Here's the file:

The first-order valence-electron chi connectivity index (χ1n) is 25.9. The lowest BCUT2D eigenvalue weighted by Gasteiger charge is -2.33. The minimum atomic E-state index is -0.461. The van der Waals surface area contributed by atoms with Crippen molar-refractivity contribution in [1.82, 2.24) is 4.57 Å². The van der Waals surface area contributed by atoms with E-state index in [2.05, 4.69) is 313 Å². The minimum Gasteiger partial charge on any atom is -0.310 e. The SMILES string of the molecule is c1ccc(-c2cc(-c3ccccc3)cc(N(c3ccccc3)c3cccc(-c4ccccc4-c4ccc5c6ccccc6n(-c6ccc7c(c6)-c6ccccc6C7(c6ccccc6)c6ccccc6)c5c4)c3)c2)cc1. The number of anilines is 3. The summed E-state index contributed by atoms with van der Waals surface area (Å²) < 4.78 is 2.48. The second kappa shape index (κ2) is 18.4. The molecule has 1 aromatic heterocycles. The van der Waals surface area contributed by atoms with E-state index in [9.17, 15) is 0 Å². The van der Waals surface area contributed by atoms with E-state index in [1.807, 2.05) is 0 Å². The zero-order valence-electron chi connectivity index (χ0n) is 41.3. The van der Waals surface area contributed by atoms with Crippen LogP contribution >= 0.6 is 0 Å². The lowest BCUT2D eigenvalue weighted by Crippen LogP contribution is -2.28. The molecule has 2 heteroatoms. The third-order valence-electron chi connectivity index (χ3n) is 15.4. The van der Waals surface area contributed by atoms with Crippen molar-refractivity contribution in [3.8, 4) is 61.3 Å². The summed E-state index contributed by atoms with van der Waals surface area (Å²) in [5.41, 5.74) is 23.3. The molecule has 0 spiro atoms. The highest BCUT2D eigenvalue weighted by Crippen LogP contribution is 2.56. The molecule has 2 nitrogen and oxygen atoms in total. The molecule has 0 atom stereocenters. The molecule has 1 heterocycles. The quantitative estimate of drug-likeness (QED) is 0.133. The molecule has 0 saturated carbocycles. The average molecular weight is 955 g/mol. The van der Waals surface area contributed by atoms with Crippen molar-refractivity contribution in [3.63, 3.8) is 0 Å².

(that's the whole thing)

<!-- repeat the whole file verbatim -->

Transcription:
The first-order valence-electron chi connectivity index (χ1n) is 25.9. The lowest BCUT2D eigenvalue weighted by Gasteiger charge is -2.33. The minimum atomic E-state index is -0.461. The van der Waals surface area contributed by atoms with Crippen molar-refractivity contribution in [1.82, 2.24) is 4.57 Å². The van der Waals surface area contributed by atoms with E-state index in [2.05, 4.69) is 313 Å². The minimum Gasteiger partial charge on any atom is -0.310 e. The SMILES string of the molecule is c1ccc(-c2cc(-c3ccccc3)cc(N(c3ccccc3)c3cccc(-c4ccccc4-c4ccc5c6ccccc6n(-c6ccc7c(c6)-c6ccccc6C7(c6ccccc6)c6ccccc6)c5c4)c3)c2)cc1. The number of anilines is 3. The summed E-state index contributed by atoms with van der Waals surface area (Å²) < 4.78 is 2.48. The second kappa shape index (κ2) is 18.4. The molecule has 1 aromatic heterocycles. The van der Waals surface area contributed by atoms with E-state index in [9.17, 15) is 0 Å². The van der Waals surface area contributed by atoms with E-state index in [1.807, 2.05) is 0 Å². The zero-order valence-electron chi connectivity index (χ0n) is 41.3. The van der Waals surface area contributed by atoms with Crippen LogP contribution >= 0.6 is 0 Å². The lowest BCUT2D eigenvalue weighted by Crippen LogP contribution is -2.28. The molecule has 2 heteroatoms. The third-order valence-electron chi connectivity index (χ3n) is 15.4. The van der Waals surface area contributed by atoms with Crippen molar-refractivity contribution in [3.8, 4) is 61.3 Å². The summed E-state index contributed by atoms with van der Waals surface area (Å²) in [5.41, 5.74) is 23.3. The molecule has 0 spiro atoms. The highest BCUT2D eigenvalue weighted by Crippen LogP contribution is 2.56. The molecule has 2 nitrogen and oxygen atoms in total. The molecule has 0 atom stereocenters. The molecule has 1 heterocycles. The quantitative estimate of drug-likeness (QED) is 0.133. The molecule has 0 saturated carbocycles. The average molecular weight is 955 g/mol. The van der Waals surface area contributed by atoms with Crippen molar-refractivity contribution in [3.63, 3.8) is 0 Å².